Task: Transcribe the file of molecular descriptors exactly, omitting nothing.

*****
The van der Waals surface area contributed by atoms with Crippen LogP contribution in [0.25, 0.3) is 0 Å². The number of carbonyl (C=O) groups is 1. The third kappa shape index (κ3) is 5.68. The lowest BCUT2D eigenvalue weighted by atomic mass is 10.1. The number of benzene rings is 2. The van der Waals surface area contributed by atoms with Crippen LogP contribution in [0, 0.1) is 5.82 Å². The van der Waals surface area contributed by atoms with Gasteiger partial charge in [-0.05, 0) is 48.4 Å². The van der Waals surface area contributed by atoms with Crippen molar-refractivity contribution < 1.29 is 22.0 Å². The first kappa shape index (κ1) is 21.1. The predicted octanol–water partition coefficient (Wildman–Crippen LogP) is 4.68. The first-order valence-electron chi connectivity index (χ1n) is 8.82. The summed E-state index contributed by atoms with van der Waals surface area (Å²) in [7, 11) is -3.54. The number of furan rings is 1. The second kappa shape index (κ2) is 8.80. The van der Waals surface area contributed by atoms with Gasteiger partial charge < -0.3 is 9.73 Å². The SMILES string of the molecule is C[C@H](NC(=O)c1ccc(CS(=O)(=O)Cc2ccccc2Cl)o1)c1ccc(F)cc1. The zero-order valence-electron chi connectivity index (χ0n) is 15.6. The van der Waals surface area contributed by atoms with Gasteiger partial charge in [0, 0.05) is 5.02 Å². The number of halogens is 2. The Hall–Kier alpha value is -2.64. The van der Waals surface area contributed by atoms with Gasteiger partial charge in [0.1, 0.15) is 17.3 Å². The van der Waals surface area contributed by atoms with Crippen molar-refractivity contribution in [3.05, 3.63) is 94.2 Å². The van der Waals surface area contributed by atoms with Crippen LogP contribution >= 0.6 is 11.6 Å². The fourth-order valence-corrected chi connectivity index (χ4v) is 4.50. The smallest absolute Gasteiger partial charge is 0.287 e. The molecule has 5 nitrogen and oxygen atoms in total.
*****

The van der Waals surface area contributed by atoms with Crippen LogP contribution in [0.25, 0.3) is 0 Å². The number of carbonyl (C=O) groups is 1. The third kappa shape index (κ3) is 5.68. The lowest BCUT2D eigenvalue weighted by atomic mass is 10.1. The number of benzene rings is 2. The van der Waals surface area contributed by atoms with Crippen LogP contribution in [0, 0.1) is 5.82 Å². The van der Waals surface area contributed by atoms with Gasteiger partial charge in [-0.05, 0) is 48.4 Å². The van der Waals surface area contributed by atoms with Crippen molar-refractivity contribution < 1.29 is 22.0 Å². The first kappa shape index (κ1) is 21.1. The predicted octanol–water partition coefficient (Wildman–Crippen LogP) is 4.68. The first-order valence-electron chi connectivity index (χ1n) is 8.82. The summed E-state index contributed by atoms with van der Waals surface area (Å²) in [7, 11) is -3.54. The number of furan rings is 1. The second kappa shape index (κ2) is 8.80. The van der Waals surface area contributed by atoms with Gasteiger partial charge < -0.3 is 9.73 Å². The SMILES string of the molecule is C[C@H](NC(=O)c1ccc(CS(=O)(=O)Cc2ccccc2Cl)o1)c1ccc(F)cc1. The zero-order valence-electron chi connectivity index (χ0n) is 15.6. The van der Waals surface area contributed by atoms with Gasteiger partial charge in [0, 0.05) is 5.02 Å². The number of halogens is 2. The Hall–Kier alpha value is -2.64. The van der Waals surface area contributed by atoms with Gasteiger partial charge in [0.1, 0.15) is 17.3 Å². The van der Waals surface area contributed by atoms with Crippen molar-refractivity contribution in [3.05, 3.63) is 94.2 Å². The van der Waals surface area contributed by atoms with Crippen LogP contribution >= 0.6 is 11.6 Å². The fourth-order valence-corrected chi connectivity index (χ4v) is 4.50. The smallest absolute Gasteiger partial charge is 0.287 e. The molecule has 5 nitrogen and oxygen atoms in total.